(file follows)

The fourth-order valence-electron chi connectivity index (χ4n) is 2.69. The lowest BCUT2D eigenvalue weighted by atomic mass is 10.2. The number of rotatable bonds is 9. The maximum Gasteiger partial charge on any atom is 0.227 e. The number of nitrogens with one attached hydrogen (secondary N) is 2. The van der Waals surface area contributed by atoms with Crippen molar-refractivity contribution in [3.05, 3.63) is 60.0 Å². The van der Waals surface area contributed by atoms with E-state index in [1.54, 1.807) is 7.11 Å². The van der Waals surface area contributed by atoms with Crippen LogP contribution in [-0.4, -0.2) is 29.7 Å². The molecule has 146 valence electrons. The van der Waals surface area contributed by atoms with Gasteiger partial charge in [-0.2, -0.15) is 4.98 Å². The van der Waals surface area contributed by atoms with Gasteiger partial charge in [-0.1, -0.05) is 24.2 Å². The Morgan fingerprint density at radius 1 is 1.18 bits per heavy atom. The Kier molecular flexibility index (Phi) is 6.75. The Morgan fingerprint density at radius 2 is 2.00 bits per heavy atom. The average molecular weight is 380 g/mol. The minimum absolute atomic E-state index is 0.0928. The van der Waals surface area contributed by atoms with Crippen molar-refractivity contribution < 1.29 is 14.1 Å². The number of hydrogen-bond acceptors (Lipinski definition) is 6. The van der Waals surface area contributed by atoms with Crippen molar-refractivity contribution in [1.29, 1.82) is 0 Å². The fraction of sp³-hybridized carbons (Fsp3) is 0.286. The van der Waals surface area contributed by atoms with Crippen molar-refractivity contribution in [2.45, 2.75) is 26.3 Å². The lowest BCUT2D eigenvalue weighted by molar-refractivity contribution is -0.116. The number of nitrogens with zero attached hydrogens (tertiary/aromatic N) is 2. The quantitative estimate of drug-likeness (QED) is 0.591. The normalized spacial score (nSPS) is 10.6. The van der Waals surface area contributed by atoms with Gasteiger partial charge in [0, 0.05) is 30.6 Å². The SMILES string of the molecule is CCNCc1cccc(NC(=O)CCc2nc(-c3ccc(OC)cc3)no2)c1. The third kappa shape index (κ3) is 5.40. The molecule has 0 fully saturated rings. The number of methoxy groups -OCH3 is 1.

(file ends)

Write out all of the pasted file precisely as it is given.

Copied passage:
The fourth-order valence-electron chi connectivity index (χ4n) is 2.69. The lowest BCUT2D eigenvalue weighted by atomic mass is 10.2. The number of rotatable bonds is 9. The maximum Gasteiger partial charge on any atom is 0.227 e. The number of nitrogens with one attached hydrogen (secondary N) is 2. The van der Waals surface area contributed by atoms with Crippen molar-refractivity contribution in [3.05, 3.63) is 60.0 Å². The van der Waals surface area contributed by atoms with E-state index in [1.54, 1.807) is 7.11 Å². The van der Waals surface area contributed by atoms with Crippen LogP contribution in [-0.4, -0.2) is 29.7 Å². The molecule has 146 valence electrons. The van der Waals surface area contributed by atoms with Gasteiger partial charge in [-0.2, -0.15) is 4.98 Å². The van der Waals surface area contributed by atoms with Gasteiger partial charge in [-0.1, -0.05) is 24.2 Å². The Morgan fingerprint density at radius 1 is 1.18 bits per heavy atom. The Kier molecular flexibility index (Phi) is 6.75. The Morgan fingerprint density at radius 2 is 2.00 bits per heavy atom. The average molecular weight is 380 g/mol. The minimum absolute atomic E-state index is 0.0928. The van der Waals surface area contributed by atoms with Crippen molar-refractivity contribution < 1.29 is 14.1 Å². The number of hydrogen-bond acceptors (Lipinski definition) is 6. The van der Waals surface area contributed by atoms with Crippen molar-refractivity contribution in [1.29, 1.82) is 0 Å². The fraction of sp³-hybridized carbons (Fsp3) is 0.286. The van der Waals surface area contributed by atoms with Crippen molar-refractivity contribution in [2.45, 2.75) is 26.3 Å². The lowest BCUT2D eigenvalue weighted by molar-refractivity contribution is -0.116. The number of nitrogens with zero attached hydrogens (tertiary/aromatic N) is 2. The quantitative estimate of drug-likeness (QED) is 0.591. The normalized spacial score (nSPS) is 10.6. The van der Waals surface area contributed by atoms with Gasteiger partial charge in [0, 0.05) is 30.6 Å². The SMILES string of the molecule is CCNCc1cccc(NC(=O)CCc2nc(-c3ccc(OC)cc3)no2)c1. The third kappa shape index (κ3) is 5.40. The molecule has 0 fully saturated rings. The number of methoxy groups -OCH3 is 1.